“Is it done?” Arthur asked when Merlin stopped making use of the old tongue.
Merlin said, “Now we only need to wait for Lancelot and Gwen to come by—and they will, since they have to finish their chores—and let it all happen.”
Arthur looked stunned and a little awed at the prospect of Merlin's magic working towards that end. It made Merlin flush and smile and feel special even as he reminded himself he should stay humble about it. Magic was a gift and not something to brag about. Gaius was right about that.
Merlin was lost in thoughts regarding the ethics of magic, when Arthur reached out to touch the mistletoe Merlin had bespelled. “Stop!” Merlin yelled loud enough to hurt even his own eardrums. “If you touch it, you'll set the spell off.”
To stop Arthur, Merlin grabbed him by the sleeve of his tunic. Yet Arthur moved, and Merlin was shoved forwards by virtue of Arthur's momentum. This meant that they both ended up tumbling down in a tangle of limbs, landing directly beneath the branch of mistletoe.
The moment they fell under the sprig, Merlin saw. He saw their first meeting, all those years ago, but he wasn't seeing it with his own eyes; he was experiencing it through Arthur's. These weren't his memories. Most decidedly. He was feeling Arthur's feelings: hunted, a fugitive, a secret he mustn’t reveal. Not at all costs, Sire. My Prince. One day, you'll come back, wield the sword, take the throne. Merlin saw Arthur notice him—that boy, the lanky boy grinning at him from across the Druid camp. That grin was stupid but altogether lovely. But the boy didn't like him. A stuck-up cock, he'd called him.
Arthur would not like the boy. He'd make a point of it.
The Beltane feast. Seasons later, Camelot still waiting for him. Arthur looking lost at the campfire, experiencing the guilt of it all. Having made no comeback. Biding his time. And all for what? No Camelot. No kingship. No way to prove the throne was his. And then Merlin. A smile, an offered cup of mulled wine, spicy and odorous like resin on a tree.
“Don't frown so.”
“Why shouldn't I?”
“Because we're celebrating.”
“I'm not. It's your ritual. Your feast. I'm—”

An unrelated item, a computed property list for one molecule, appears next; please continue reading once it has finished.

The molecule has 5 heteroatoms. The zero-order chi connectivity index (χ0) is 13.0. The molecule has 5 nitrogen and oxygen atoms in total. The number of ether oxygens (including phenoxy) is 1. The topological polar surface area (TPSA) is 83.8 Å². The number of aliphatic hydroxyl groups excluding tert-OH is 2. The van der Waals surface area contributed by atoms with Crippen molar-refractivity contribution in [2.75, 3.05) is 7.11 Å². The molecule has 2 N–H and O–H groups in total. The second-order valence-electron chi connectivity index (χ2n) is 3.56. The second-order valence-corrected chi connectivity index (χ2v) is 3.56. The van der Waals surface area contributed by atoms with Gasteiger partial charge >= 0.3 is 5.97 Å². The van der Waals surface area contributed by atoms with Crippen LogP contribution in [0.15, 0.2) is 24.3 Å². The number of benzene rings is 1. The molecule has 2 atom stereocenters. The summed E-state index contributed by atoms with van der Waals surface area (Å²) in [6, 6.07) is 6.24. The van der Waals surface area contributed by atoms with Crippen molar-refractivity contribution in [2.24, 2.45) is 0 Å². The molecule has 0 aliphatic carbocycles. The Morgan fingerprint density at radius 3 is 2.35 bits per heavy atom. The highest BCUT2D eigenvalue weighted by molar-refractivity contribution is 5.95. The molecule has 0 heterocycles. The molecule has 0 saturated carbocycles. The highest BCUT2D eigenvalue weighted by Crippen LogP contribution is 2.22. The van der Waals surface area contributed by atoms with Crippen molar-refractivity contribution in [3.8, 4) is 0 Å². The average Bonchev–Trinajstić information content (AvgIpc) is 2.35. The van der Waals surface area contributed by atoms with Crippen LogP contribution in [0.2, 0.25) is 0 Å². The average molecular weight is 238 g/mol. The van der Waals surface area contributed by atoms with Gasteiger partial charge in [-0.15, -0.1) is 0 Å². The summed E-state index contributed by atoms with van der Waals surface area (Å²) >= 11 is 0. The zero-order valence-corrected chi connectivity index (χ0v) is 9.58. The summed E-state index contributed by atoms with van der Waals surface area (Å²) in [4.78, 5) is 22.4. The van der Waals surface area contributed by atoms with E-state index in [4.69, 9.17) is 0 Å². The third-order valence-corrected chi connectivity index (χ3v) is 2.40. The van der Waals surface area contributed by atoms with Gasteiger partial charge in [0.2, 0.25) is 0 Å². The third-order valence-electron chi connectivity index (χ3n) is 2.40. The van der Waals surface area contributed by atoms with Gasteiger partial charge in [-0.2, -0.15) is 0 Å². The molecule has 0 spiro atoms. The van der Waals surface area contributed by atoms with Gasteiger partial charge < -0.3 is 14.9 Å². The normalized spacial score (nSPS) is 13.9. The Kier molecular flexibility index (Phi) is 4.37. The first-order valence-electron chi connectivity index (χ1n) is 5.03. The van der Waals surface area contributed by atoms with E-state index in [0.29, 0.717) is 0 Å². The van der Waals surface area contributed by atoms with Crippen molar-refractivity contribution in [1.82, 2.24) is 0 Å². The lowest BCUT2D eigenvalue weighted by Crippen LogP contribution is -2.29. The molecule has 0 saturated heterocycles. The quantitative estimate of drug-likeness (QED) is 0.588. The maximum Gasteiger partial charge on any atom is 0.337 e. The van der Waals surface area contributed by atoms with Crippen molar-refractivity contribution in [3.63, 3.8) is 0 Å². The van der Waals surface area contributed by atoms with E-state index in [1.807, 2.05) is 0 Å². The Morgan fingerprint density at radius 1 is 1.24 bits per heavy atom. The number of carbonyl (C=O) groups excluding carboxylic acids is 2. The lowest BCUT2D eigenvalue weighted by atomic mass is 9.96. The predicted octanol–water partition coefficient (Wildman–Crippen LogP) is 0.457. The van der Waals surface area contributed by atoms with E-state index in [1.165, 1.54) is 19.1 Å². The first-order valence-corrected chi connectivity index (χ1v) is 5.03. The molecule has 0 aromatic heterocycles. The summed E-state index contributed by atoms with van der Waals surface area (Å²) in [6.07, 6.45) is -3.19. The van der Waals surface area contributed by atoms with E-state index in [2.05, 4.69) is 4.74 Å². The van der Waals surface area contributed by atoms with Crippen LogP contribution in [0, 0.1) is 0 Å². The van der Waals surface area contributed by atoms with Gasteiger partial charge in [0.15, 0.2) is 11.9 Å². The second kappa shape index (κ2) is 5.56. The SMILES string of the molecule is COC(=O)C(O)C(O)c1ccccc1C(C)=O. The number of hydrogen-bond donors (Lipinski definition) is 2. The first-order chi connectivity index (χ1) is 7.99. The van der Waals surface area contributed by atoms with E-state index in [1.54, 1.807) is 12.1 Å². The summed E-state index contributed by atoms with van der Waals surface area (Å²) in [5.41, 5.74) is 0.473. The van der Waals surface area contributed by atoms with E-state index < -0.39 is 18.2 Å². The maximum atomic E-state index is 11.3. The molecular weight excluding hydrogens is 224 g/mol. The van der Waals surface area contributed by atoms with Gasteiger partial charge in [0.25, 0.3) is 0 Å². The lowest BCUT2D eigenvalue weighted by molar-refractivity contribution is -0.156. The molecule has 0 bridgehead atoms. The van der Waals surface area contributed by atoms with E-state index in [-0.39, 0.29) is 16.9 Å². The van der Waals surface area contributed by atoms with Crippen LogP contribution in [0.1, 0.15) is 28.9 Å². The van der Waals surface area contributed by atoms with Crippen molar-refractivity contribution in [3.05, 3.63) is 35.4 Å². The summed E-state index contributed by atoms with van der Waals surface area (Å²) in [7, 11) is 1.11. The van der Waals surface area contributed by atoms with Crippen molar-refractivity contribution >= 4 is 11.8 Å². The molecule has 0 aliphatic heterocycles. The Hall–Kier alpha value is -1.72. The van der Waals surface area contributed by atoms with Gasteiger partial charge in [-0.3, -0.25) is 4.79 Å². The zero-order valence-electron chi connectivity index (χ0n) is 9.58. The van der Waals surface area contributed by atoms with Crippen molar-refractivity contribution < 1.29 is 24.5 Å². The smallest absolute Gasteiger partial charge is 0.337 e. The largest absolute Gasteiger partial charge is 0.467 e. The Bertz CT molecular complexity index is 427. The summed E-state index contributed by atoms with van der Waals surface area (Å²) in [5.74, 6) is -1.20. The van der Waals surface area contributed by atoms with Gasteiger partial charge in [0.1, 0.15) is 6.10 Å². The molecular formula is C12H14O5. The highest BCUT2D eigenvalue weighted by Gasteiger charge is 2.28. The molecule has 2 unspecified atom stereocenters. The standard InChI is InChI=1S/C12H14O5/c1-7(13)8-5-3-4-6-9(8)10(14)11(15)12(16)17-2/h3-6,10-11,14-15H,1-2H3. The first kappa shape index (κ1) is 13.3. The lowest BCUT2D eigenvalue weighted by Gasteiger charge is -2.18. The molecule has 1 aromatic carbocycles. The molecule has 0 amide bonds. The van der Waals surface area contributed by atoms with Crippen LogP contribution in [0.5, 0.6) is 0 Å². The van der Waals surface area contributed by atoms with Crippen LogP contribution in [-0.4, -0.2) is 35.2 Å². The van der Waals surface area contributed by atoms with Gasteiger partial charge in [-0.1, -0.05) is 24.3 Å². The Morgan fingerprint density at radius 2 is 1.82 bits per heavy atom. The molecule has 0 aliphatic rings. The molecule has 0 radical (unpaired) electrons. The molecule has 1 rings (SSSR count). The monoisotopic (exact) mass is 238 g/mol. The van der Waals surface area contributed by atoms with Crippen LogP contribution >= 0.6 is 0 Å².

“You're one of us.”
Arthur hunting together with Merlin. Merlin saving him from a boar.
“You have magic.”
“Some druids have.”
“Not like you.”
Merlin saw Arthur watching him go about his chores, his life. Merlin saw Arthur be there for him, thinking Merlin a conundrum. A beautiful conundrum. Days. Months. Years. My beautiful conundrum.
Merlin's eyes blinked open, the swirl of images stopping.
“You dollop-head,” Merlin said with tears in his eyes. “You love me, and you never said a word.”
Arthur put his hands on his hips, glaring at Merlin. “Well, neither did you! And your magic showed me....” Arthur's anger seemed to fizzle out with a splutter. His eyes rounded once more, and he took a step back before taking one forwards. It seemed as though he was looking at Merlin with new eyes. And perhaps there was a chance he was.
And then Merlin could no longer think because Arthur had moved, rapid as fire, rapid as only he could be when he was training for that aim of his he'd only spoken of when they were alone in the dead of night. He'd moved to fit his lips to Merlin’s, to open them slowly with his. To press and join, softly at first, lips barely touching.
Sighing, Merlin opened his mouth to Arthur’s, taking his lower lip between his teeth and tugging at it gently, running his tongue along the softness he found inside. In response Arthur stretched his tongue out into Merlin's mouth, searching and hungry, pressing and passionate.
Merlin had never thought this would happen—not to him, simple druid boy that he was—but he knew this was good. The best. The best thing ever. Arthur, brave, honourable, fair. A prat and a friend and all that he'd been in the years they’d spent side by side.
Merlin thanked the fates that had brought Arthur to him, on a day like any other, one day that hadn't meant much back then, but one that Merlin had always looked back on with a fondness that now seemed all the more obvious and clear.
He grew excited, elated, as if he could take flight, heart rabbiting in his chest as he felt Arthur's tongue. This kiss lasted a bit longer than the one before it, then Arthur's teeth dragged along the expanse of Merlin's lower lip, and Arthur pulled back.
It was just for a moment, though, because their heads realigned and their mouths met once more.
When they had no more breath between them for all the kissing, Merlin started nosing Arthur's face—his beloved, stupid face that would not have been his but for the spell. And then Merlin was kissing that face, then his eyelids, his nose, his jaw, expressing his devotion, his allegiance, and, yes, his love.
“You know, Merlin,” Arthur said. “I've always quite liked your magic, and I owe it my life, but this is the first time it's made me really, really horny.”
“Liar,” Merlin said. “I saw your thoughts, remember?”
So saying, he kissed Arthur again.